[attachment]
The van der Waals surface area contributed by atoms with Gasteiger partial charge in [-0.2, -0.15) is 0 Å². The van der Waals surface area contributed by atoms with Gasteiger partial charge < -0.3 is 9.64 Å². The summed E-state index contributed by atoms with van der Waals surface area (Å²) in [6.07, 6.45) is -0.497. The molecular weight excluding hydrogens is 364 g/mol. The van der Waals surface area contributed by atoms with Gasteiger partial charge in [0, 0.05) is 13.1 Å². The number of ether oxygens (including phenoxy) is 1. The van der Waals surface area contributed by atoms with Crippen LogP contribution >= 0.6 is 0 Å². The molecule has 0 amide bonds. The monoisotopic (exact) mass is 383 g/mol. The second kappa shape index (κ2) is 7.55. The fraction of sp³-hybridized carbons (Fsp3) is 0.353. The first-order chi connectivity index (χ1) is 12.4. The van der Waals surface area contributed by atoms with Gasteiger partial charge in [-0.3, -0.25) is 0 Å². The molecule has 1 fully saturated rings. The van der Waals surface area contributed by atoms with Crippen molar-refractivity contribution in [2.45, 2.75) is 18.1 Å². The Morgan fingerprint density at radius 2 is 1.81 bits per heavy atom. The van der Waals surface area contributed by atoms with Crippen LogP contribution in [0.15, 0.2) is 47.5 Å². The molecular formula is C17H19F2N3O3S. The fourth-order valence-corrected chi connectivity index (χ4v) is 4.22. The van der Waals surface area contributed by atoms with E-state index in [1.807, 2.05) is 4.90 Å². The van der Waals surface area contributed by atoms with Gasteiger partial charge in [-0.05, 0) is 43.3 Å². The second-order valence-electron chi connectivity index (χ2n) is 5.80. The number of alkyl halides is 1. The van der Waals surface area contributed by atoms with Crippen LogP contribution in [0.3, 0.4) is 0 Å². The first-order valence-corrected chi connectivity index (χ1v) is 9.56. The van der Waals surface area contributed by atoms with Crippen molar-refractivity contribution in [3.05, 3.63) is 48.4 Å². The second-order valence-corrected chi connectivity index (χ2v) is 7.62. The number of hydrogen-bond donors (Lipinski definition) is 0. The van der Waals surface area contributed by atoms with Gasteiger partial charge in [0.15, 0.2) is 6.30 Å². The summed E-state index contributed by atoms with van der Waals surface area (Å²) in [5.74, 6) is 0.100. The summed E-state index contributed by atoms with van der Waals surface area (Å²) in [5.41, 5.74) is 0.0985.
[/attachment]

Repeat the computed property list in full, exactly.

The van der Waals surface area contributed by atoms with Gasteiger partial charge in [-0.2, -0.15) is 0 Å². The van der Waals surface area contributed by atoms with Gasteiger partial charge < -0.3 is 9.64 Å². The summed E-state index contributed by atoms with van der Waals surface area (Å²) in [6.07, 6.45) is -0.497. The molecular weight excluding hydrogens is 364 g/mol. The van der Waals surface area contributed by atoms with Gasteiger partial charge in [0, 0.05) is 13.1 Å². The number of ether oxygens (including phenoxy) is 1. The van der Waals surface area contributed by atoms with Crippen LogP contribution >= 0.6 is 0 Å². The molecule has 0 amide bonds. The monoisotopic (exact) mass is 383 g/mol. The second kappa shape index (κ2) is 7.55. The fraction of sp³-hybridized carbons (Fsp3) is 0.353. The first-order chi connectivity index (χ1) is 12.4. The van der Waals surface area contributed by atoms with Gasteiger partial charge in [-0.3, -0.25) is 0 Å². The molecule has 1 fully saturated rings. The van der Waals surface area contributed by atoms with Crippen molar-refractivity contribution in [2.45, 2.75) is 18.1 Å². The Morgan fingerprint density at radius 2 is 1.81 bits per heavy atom. The van der Waals surface area contributed by atoms with Crippen LogP contribution in [0.15, 0.2) is 47.5 Å². The molecular formula is C17H19F2N3O3S. The fourth-order valence-corrected chi connectivity index (χ4v) is 4.22. The van der Waals surface area contributed by atoms with E-state index in [1.807, 2.05) is 4.90 Å². The van der Waals surface area contributed by atoms with Gasteiger partial charge in [-0.05, 0) is 43.3 Å². The second-order valence-electron chi connectivity index (χ2n) is 5.80. The number of alkyl halides is 1. The van der Waals surface area contributed by atoms with Crippen LogP contribution in [0.3, 0.4) is 0 Å². The first-order valence-corrected chi connectivity index (χ1v) is 9.56. The van der Waals surface area contributed by atoms with Crippen molar-refractivity contribution in [3.05, 3.63) is 48.4 Å². The second-order valence-corrected chi connectivity index (χ2v) is 7.62. The number of hydrogen-bond donors (Lipinski definition) is 0. The van der Waals surface area contributed by atoms with Gasteiger partial charge in [0.15, 0.2) is 6.30 Å². The summed E-state index contributed by atoms with van der Waals surface area (Å²) in [5.74, 6) is 0.100. The summed E-state index contributed by atoms with van der Waals surface area (Å²) in [5.41, 5.74) is 0.0985.